Sunday, January 13, 2008

More on the Pedestrian Signal

A recent piece on NewsChannel8 aired some of the opinions regarding the Pedestrian Signal at Morrison Street and Connecticut Avenue in Chevy Chase. Spurred on by calls from the ANC Chair to oppose the signal. Fellow Commissioner Samantha Nolan, a public and pedesrtrian safety advocate in her own right made an appeal for support of the signal, arguing:

I do not believe a standard light will provide any safety to pedestrians at this intersection, and may lead to our first pedestrian death at this location. The accidents that have occurred at this intersection in the past prior to this new light's installation, were caused when cars and pedestrians were in the same place at the same time. That is what will happen when a green light tells cars on Morrison Street to go, and when the walk sign tells pedestrians to walk across Connecticut Avenue. Cars turning South or North onto Connecticut Avenue will run into pedestrians walking across Connecticut Avenue.

The currrent light has some problems that can be fine tuned, but the one thing it does not permit is for vehicles to go while pedestrians are walking. Throwing the baby out with the bathwater comes to mind here. The light is good and has done what it was made to do. It has problems that can be fixed with better lighting, signage, education and timing. DDOT's engineers are best at correcting those problems. We should wait and see what the study shows, and listen to what DDOT engineers have to offer as fixes for the current light, and not make demands that could cause more harm than good to our pedestrians.

While some posts on the listserv support the majority of the ANC, others suggest that simply removing the signal would be appropriate. One poster noted that if there were other signals like it in the city, it wouldn't be such a pariah. That is, of course, the point of this signal, to be a pilot for review and refinement for the city standard. This signal was installed as a pilot program to test a variation on a signal used in other cities, including Bethesda, Maryland.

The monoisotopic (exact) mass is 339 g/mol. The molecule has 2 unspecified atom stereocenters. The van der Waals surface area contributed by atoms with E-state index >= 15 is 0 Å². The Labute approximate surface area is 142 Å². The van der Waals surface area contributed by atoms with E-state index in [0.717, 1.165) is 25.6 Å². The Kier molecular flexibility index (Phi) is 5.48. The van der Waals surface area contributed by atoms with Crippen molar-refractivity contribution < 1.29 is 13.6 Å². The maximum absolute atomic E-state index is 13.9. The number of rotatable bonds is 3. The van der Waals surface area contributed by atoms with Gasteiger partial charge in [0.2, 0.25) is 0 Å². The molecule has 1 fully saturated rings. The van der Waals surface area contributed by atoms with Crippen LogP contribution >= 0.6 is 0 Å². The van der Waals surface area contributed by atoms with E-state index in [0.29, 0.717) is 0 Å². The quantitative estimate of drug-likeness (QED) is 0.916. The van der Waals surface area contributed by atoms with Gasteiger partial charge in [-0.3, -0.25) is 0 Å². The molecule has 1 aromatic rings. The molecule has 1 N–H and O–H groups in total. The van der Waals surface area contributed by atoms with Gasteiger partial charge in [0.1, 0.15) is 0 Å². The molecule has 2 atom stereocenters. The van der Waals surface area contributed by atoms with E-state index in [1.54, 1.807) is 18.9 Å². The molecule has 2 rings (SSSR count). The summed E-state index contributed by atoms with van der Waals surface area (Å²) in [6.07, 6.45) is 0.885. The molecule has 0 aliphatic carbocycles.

Finally, one listserv contributor noted the possible impact that the ANC solution might cause:

Adding a third traditional three-color signal in such a short stretch of Connecticut Avenue may lead to major backups on Connecticut Avenue and overflow of commuters into side streets.

This poster cites Military Road as a recent example of ANC 3/4G traffic expertise. In that case, the ANC urged DDOT to reduce the main 4 lane arterial across the northernmost part of the District to two lanes, causing massive backups and significant cut-through traffic. Since its reconfiguration back to pre-2006 standards, the backups and cut-through traffic has subsided.

Pedestrian safety advocates from around the region have expressed concern that should the District abandon this pilot program, it will set pedestrian safety advances back for some time.

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